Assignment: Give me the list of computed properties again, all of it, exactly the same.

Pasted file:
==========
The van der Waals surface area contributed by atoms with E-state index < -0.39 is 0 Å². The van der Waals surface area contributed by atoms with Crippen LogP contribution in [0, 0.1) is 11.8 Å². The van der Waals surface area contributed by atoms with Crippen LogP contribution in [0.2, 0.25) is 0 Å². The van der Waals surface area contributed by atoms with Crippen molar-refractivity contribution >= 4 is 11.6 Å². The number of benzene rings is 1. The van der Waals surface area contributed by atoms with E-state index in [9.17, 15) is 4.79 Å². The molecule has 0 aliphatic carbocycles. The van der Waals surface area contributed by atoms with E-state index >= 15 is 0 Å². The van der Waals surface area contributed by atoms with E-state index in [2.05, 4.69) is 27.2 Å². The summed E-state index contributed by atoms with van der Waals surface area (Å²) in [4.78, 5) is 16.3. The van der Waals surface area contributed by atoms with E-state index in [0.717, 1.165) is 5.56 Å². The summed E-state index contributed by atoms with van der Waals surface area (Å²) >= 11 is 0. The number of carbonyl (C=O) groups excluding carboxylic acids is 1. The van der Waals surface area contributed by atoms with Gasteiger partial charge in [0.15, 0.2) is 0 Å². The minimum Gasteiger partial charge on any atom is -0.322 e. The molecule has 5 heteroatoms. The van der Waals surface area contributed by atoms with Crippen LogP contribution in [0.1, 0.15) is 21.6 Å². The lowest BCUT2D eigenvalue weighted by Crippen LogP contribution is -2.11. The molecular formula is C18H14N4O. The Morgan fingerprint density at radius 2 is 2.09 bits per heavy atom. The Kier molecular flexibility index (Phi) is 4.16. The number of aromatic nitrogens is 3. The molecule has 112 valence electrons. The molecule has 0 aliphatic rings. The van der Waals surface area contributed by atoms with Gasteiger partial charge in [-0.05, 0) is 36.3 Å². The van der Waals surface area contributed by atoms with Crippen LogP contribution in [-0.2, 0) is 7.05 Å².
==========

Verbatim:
The van der Waals surface area contributed by atoms with E-state index < -0.39 is 0 Å². The van der Waals surface area contributed by atoms with Crippen LogP contribution in [0, 0.1) is 11.8 Å². The van der Waals surface area contributed by atoms with Crippen LogP contribution in [0.2, 0.25) is 0 Å². The van der Waals surface area contributed by atoms with Crippen molar-refractivity contribution >= 4 is 11.6 Å². The number of benzene rings is 1. The van der Waals surface area contributed by atoms with E-state index in [9.17, 15) is 4.79 Å². The molecule has 0 aliphatic carbocycles. The van der Waals surface area contributed by atoms with E-state index >= 15 is 0 Å². The van der Waals surface area contributed by atoms with E-state index in [2.05, 4.69) is 27.2 Å². The summed E-state index contributed by atoms with van der Waals surface area (Å²) in [4.78, 5) is 16.3. The van der Waals surface area contributed by atoms with E-state index in [0.717, 1.165) is 5.56 Å². The summed E-state index contributed by atoms with van der Waals surface area (Å²) >= 11 is 0. The number of carbonyl (C=O) groups excluding carboxylic acids is 1. The van der Waals surface area contributed by atoms with Gasteiger partial charge in [0.15, 0.2) is 0 Å². The minimum Gasteiger partial charge on any atom is -0.322 e. The molecule has 5 heteroatoms. The van der Waals surface area contributed by atoms with Crippen LogP contribution in [0.1, 0.15) is 21.6 Å². The lowest BCUT2D eigenvalue weighted by Crippen LogP contribution is -2.11. The molecular formula is C18H14N4O. The Morgan fingerprint density at radius 2 is 2.09 bits per heavy atom. The Kier molecular flexibility index (Phi) is 4.16. The number of aromatic nitrogens is 3. The molecule has 112 valence electrons. The molecule has 0 aliphatic rings. The van der Waals surface area contributed by atoms with Gasteiger partial charge in [-0.05, 0) is 36.3 Å². The van der Waals surface area contributed by atoms with Crippen LogP contribution in [-0.2, 0) is 7.05 Å².